This book's American and European authors consider four aspects of the transatlantic economic relationship and its future. Specifically, will conflict or cooperation dominate in the coming years? Will the growing interdependence of the two continents' economies heighten policymakers' mutual interests and encourage them to collaborate in the pursuit of common goals, or will competition lead to conflict and recrimination? And how will the post-war tradition of economic policy collaboration adapt now that the glue of a common Cold War enemy has dissolved? The emerging picture is one of problems, not crises. An undercurrent of economic conflict and tension has rarely prompted U.S. and European policymakers to fundamentally reform their bilateral relationship. These essays thus point to incremental rather than revolutionary changes. However, if U.S. and European officials neglect the problem areas, the transatlantic economic relationship could deteriorate.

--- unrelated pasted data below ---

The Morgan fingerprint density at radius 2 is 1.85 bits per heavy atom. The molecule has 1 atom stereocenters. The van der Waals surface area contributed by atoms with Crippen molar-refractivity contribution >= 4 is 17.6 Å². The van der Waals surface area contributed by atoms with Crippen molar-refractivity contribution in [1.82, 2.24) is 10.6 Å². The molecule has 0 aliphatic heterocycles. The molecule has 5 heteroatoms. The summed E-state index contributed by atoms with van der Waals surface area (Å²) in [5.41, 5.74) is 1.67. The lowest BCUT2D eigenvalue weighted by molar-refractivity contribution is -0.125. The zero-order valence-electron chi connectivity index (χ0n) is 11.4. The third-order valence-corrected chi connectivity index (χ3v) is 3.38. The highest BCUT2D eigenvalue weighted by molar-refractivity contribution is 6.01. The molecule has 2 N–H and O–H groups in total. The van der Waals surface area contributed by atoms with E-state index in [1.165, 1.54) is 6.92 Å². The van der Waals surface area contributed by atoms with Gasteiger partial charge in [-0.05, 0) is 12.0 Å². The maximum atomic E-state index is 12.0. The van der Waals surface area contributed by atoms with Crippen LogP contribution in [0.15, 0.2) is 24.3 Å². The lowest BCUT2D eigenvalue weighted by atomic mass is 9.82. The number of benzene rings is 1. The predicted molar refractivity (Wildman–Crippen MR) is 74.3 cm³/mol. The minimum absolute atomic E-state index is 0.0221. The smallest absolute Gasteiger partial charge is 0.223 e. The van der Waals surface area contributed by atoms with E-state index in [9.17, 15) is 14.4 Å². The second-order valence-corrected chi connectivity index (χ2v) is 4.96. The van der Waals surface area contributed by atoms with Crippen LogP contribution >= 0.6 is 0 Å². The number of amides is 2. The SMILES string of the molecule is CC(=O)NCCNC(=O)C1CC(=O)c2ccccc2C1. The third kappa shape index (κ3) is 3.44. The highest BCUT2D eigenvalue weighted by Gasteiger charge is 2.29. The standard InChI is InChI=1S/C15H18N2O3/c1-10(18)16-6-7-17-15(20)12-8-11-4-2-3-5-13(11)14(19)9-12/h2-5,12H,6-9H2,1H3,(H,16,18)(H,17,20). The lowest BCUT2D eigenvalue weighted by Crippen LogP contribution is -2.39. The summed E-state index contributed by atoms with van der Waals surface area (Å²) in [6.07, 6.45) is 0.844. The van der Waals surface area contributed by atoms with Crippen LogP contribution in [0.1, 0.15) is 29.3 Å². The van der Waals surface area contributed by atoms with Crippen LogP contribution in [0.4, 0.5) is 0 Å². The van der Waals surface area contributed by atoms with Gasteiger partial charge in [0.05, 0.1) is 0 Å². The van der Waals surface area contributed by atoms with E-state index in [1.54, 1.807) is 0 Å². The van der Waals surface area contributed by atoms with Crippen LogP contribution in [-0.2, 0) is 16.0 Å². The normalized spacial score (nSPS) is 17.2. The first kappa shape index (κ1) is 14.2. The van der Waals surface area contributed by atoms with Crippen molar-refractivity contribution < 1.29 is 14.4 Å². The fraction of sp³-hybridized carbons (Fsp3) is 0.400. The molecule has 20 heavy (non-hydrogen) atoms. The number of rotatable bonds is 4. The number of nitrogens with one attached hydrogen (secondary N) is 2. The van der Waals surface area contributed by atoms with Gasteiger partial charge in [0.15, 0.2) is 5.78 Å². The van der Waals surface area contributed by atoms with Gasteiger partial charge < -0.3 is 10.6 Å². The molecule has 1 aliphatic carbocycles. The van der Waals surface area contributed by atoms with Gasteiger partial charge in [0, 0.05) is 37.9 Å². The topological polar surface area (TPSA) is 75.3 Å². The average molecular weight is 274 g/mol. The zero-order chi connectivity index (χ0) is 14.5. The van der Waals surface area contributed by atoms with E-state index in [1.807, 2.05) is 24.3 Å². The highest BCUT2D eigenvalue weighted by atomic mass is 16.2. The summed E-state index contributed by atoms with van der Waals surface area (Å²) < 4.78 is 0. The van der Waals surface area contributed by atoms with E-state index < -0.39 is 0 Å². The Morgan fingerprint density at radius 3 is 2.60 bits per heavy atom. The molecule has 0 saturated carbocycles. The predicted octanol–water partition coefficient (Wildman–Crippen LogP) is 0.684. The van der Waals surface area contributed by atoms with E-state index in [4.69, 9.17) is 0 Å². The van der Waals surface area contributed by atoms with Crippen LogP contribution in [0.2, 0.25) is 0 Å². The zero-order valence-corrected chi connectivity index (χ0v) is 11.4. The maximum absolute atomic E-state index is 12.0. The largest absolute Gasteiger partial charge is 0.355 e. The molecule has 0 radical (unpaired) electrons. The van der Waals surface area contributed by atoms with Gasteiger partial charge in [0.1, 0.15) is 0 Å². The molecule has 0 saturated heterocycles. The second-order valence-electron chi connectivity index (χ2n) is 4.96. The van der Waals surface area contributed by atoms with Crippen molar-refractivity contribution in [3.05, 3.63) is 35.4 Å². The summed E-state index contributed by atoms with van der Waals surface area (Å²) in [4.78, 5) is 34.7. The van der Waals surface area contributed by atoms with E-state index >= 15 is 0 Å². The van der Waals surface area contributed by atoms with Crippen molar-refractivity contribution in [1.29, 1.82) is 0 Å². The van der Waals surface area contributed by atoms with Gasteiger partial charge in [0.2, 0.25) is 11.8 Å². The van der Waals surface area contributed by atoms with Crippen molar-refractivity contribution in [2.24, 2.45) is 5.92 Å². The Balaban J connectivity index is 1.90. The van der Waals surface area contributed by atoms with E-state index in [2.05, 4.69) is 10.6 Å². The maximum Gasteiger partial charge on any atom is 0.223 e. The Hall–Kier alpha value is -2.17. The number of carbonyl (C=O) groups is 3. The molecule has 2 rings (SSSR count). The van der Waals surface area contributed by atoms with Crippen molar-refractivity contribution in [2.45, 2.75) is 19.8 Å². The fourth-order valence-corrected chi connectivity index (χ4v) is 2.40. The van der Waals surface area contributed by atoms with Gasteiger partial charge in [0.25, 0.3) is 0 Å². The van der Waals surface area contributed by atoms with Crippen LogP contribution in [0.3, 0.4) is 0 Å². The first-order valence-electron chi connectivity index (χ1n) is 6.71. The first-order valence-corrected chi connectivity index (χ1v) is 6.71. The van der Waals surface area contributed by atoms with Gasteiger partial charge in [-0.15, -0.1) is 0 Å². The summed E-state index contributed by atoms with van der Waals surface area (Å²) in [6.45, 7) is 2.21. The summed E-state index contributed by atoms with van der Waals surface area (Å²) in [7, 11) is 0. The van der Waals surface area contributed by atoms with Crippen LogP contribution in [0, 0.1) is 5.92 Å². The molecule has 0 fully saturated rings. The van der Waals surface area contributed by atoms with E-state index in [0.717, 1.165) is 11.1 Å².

A Council on Foreign Relations Book